Control emotions in volatile markets | NevadaAppeal.com

Control emotions in volatile markets

For the past few years, the stock market has moved up fairly steadily, with no major "corrections." But thus far in 2015, we've already seen periods of volatility — enough, in fact, to make some investors jittery. Nervous investors may be more prone to make decisions based on short-term market movements — so how can you stay calm?

First of all, when evaluating your investment decisions, stay focused on those factors that have historically driven stock prices. The U.S. economy is growing at a reasonably good pace, and corporate earnings remain fairly strong. Plus, stocks may not be as undervalued as they were a few years ago — as measured by the price-to-earnings ratio (P/E) — but they still aren't overly expensive, either. Things can change, of course, but when market volatility seems to be primarily caused by short-term events, such as plunging oil prices, it's important to look beyond the headlines to these less glamorous, but probably more important, fundamentals of good investing. By doing so, you can help avoid making fear-driven investment choices.

What else can you do to help ensure that you don't let feelings of anxiety influence your investment moves? For one thing, evaluate your investment mix. If you own too many stocks and stock-based vehicles, you could take a big hit if stock prices fall sharply during periods of volatility. Historically, however, bond prices have typically increased when stock prices fell — although, of course, there are no guarantees. So, if your portfolio consists of stocks and bonds, you are better positioned to weather the harshest effects of market turbulence.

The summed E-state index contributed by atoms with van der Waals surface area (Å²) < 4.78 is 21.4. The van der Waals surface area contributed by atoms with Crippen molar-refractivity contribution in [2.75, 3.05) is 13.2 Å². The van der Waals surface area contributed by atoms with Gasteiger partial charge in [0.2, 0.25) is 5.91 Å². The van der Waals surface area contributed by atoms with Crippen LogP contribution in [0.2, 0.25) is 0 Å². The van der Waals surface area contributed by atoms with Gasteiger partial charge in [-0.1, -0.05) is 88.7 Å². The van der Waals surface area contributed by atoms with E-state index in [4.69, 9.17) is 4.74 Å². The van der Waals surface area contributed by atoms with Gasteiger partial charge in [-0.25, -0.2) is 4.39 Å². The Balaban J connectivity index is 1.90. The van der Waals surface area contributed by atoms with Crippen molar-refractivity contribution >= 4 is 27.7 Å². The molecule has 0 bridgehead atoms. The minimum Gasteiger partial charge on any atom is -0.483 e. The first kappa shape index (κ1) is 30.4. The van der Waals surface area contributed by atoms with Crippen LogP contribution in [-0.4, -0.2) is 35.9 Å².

To further prepare yourself for downturns, you may also want to diversify your fixed-income holdings to include investments such as U.S. Treasury bills, certificates of deposit (CDs) and municipal bonds. The percentages of each type of investment within your portfolio should be based on your goals, risk tolerance and time horizon.

Finally, you can help yourself maintain an even-keeled approach to investing by always looking for quality. Typically, higher quality investments fare better during market declines and recover more quickly when the markets rebound. How can you judge whether a particular investment is of good "quality"? A long-term track record is useful to study. It's certainly true that, as you have no doubt heard, "past performance is no guarantee of future results," but it's nonetheless valuable to know how a particular stock, for example, has performed in various economic environments. If it seems to have done well relative to others in its industry and over long periods of time, that may give you a good idea of its quality.

It's never easy to take all the emotions out of investing, especially during periods of market volatility. After all, you count on your investments to help provide you with the type of future you've envisioned. But by focusing on the fundamentals, putting together an appropriate investment mix and constantly looking for quality, you can help "de-stress" yourself — and, as the American poet, novelist and historian J.G. Holland once said, "Calmness is the cradle of power."

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This article was written by Edward Jones for use by your local Edward Jones Financial Adviser. Douglas J. Drost CFP Financial Adviser for Edward Jones, 2262 Reno Highway.

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